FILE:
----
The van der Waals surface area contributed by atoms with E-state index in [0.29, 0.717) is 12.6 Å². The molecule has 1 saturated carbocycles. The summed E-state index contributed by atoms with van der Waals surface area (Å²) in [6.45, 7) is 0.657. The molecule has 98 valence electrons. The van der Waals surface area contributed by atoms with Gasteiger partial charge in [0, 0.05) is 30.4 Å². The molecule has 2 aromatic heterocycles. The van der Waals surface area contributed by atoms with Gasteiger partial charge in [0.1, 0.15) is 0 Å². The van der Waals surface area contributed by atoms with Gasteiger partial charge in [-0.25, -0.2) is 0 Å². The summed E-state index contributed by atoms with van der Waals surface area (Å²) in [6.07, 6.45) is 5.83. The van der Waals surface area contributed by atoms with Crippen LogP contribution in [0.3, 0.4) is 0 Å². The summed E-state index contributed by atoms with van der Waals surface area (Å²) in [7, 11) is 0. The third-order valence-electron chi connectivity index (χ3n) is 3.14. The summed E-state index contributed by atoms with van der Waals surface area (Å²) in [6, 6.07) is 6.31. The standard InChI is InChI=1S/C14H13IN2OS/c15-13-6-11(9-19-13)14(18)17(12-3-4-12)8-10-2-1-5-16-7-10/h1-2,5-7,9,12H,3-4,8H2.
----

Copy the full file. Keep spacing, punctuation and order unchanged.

The van der Waals surface area contributed by atoms with E-state index in [0.29, 0.717) is 12.6 Å². The molecule has 1 saturated carbocycles. The summed E-state index contributed by atoms with van der Waals surface area (Å²) in [6.45, 7) is 0.657. The molecule has 98 valence electrons. The van der Waals surface area contributed by atoms with Gasteiger partial charge in [0, 0.05) is 30.4 Å². The molecule has 2 aromatic heterocycles. The van der Waals surface area contributed by atoms with Gasteiger partial charge in [0.1, 0.15) is 0 Å². The van der Waals surface area contributed by atoms with Gasteiger partial charge in [-0.25, -0.2) is 0 Å². The summed E-state index contributed by atoms with van der Waals surface area (Å²) in [6.07, 6.45) is 5.83. The van der Waals surface area contributed by atoms with Crippen LogP contribution in [0.3, 0.4) is 0 Å². The summed E-state index contributed by atoms with van der Waals surface area (Å²) in [7, 11) is 0. The third-order valence-electron chi connectivity index (χ3n) is 3.14. The summed E-state index contributed by atoms with van der Waals surface area (Å²) in [6, 6.07) is 6.31. The standard InChI is InChI=1S/C14H13IN2OS/c15-13-6-11(9-19-13)14(18)17(12-3-4-12)8-10-2-1-5-16-7-10/h1-2,5-7,9,12H,3-4,8H2.